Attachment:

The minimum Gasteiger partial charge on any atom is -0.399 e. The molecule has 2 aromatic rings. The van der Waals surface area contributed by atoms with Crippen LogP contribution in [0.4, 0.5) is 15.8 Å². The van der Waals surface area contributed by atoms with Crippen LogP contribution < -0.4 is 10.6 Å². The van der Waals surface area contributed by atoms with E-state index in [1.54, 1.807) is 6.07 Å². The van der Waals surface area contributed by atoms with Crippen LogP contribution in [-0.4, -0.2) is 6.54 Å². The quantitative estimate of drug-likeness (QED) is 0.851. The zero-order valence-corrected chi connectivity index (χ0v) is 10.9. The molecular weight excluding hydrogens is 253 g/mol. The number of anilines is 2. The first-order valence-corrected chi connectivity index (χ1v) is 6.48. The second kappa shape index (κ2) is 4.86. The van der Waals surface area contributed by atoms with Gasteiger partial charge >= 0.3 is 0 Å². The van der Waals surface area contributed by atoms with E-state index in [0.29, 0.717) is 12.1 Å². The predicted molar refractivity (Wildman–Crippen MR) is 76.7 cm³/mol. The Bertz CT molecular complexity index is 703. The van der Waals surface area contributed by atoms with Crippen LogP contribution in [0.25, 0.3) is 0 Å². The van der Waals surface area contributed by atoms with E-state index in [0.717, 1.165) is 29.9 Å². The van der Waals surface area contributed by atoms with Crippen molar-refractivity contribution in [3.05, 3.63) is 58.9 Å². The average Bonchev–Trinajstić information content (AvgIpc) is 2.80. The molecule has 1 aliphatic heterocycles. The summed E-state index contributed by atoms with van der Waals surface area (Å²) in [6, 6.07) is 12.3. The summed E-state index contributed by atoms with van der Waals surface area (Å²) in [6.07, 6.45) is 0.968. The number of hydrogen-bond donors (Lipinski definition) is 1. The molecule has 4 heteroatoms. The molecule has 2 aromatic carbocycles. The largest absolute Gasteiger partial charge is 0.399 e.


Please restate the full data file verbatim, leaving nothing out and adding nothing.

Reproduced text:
The minimum Gasteiger partial charge on any atom is -0.399 e. The molecule has 2 aromatic rings. The van der Waals surface area contributed by atoms with Crippen LogP contribution in [0.4, 0.5) is 15.8 Å². The van der Waals surface area contributed by atoms with Crippen LogP contribution < -0.4 is 10.6 Å². The van der Waals surface area contributed by atoms with E-state index in [1.54, 1.807) is 6.07 Å². The van der Waals surface area contributed by atoms with Crippen LogP contribution in [-0.4, -0.2) is 6.54 Å². The quantitative estimate of drug-likeness (QED) is 0.851. The zero-order valence-corrected chi connectivity index (χ0v) is 10.9. The molecular weight excluding hydrogens is 253 g/mol. The number of anilines is 2. The first-order valence-corrected chi connectivity index (χ1v) is 6.48. The second kappa shape index (κ2) is 4.86. The van der Waals surface area contributed by atoms with Gasteiger partial charge >= 0.3 is 0 Å². The van der Waals surface area contributed by atoms with E-state index in [0.29, 0.717) is 12.1 Å². The predicted molar refractivity (Wildman–Crippen MR) is 76.7 cm³/mol. The Bertz CT molecular complexity index is 703. The van der Waals surface area contributed by atoms with Crippen LogP contribution in [0.25, 0.3) is 0 Å². The van der Waals surface area contributed by atoms with E-state index in [0.717, 1.165) is 29.9 Å². The van der Waals surface area contributed by atoms with Crippen molar-refractivity contribution in [3.05, 3.63) is 58.9 Å². The average Bonchev–Trinajstić information content (AvgIpc) is 2.80. The molecule has 1 aliphatic heterocycles. The summed E-state index contributed by atoms with van der Waals surface area (Å²) in [6, 6.07) is 12.3. The summed E-state index contributed by atoms with van der Waals surface area (Å²) in [6.07, 6.45) is 0.968. The number of hydrogen-bond donors (Lipinski definition) is 1. The molecule has 4 heteroatoms. The molecule has 2 aromatic carbocycles. The largest absolute Gasteiger partial charge is 0.399 e.